Russian President Vladimir Putin plans to address the 70th United Nations General Assembly in September, joining over 100 world leaders at the landmark gathering, Kremlin Spokesman Dmitry Peskov said on Tuesday. If Putin follows through with the plans, it would be his first UNGA address since 2005, when he addressed the 60th General Assembly.
“It is quite likely that such a trip and an address will take place,” said Peskov, speaking of Putin’s planned visit. Tensions between Russia and the West have escalated over the last year over the conflict in Ukraine. Putin was criticized directly by some Western leaders at the G20 Summit in Brisbane, Australia, in November. Canadian Prime Minister Stephen Harper even told Putin to “get out of Ukraine” after reluctantly shaking his hand. Putin left the G20 meeting abruptly, but his office said it had nothing to do with being criticized.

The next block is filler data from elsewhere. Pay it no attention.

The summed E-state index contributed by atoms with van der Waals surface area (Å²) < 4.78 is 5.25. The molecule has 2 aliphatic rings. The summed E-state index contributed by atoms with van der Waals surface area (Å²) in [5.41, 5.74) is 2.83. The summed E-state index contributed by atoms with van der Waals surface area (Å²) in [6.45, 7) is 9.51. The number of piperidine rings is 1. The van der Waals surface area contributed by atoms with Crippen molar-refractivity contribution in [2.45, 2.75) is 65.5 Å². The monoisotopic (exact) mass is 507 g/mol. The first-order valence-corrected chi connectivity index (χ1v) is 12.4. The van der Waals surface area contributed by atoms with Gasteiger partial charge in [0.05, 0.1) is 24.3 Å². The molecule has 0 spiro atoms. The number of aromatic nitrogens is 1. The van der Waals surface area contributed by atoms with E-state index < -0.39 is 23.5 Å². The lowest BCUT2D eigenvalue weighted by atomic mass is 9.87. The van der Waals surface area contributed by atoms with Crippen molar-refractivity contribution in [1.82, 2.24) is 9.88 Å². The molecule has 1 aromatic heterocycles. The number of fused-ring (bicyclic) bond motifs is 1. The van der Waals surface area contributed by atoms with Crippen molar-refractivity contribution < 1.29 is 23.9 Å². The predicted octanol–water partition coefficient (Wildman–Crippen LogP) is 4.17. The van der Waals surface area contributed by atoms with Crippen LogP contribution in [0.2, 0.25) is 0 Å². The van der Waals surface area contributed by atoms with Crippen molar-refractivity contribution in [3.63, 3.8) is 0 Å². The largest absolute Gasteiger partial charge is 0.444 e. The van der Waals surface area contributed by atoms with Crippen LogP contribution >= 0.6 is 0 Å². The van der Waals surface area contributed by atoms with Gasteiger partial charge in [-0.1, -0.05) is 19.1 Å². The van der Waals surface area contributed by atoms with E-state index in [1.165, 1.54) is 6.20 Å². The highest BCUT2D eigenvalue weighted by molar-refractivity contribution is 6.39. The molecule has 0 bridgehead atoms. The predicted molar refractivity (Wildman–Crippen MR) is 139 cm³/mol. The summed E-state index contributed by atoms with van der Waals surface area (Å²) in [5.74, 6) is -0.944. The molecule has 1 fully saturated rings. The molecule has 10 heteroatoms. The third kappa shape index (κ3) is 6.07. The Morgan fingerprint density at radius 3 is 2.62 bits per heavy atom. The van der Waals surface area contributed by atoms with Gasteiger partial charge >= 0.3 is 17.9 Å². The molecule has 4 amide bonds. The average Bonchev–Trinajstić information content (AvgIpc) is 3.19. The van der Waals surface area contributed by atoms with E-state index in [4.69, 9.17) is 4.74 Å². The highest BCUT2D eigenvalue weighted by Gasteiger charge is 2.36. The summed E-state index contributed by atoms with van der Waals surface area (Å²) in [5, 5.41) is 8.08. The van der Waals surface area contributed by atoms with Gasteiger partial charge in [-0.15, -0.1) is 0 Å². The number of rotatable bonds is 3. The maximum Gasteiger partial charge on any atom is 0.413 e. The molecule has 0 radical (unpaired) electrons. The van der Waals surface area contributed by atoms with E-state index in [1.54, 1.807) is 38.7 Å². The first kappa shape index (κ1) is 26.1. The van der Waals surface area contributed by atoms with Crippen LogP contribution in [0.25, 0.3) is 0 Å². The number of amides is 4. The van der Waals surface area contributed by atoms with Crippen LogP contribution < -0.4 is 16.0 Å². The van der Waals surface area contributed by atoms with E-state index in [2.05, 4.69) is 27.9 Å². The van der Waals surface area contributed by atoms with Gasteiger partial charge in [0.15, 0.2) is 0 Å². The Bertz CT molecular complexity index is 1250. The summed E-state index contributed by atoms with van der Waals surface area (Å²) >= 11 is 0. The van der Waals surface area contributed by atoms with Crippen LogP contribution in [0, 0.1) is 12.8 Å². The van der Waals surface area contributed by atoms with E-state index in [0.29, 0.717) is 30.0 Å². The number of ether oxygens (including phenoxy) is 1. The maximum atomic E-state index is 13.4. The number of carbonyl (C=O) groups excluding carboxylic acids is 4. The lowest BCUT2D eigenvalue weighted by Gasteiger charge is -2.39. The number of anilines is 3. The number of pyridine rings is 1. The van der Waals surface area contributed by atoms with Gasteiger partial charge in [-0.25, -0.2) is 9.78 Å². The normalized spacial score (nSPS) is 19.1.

Farhan Haq, the deputy of the official representative of U.N. Secretary General Ban Ki-Moon said Putin would receive “a warm welcome,” and added he hoped “the level of participation … be as high as possible.”
Pope Francis also plans to attend the General Assembly for the first time on Sept. 25, after addressing Congress in Washington, D.C. He will meet with the president of the General Assembly and with U.N. staffers, according to WCAU NBC 10 in Philadelphia. He will then travel to the City of Brotherly Love.
Major speakers last year included U.S. President Barack Obama, Indian Prime Minister Nerendra Modi and British Prime Minister David Cameron.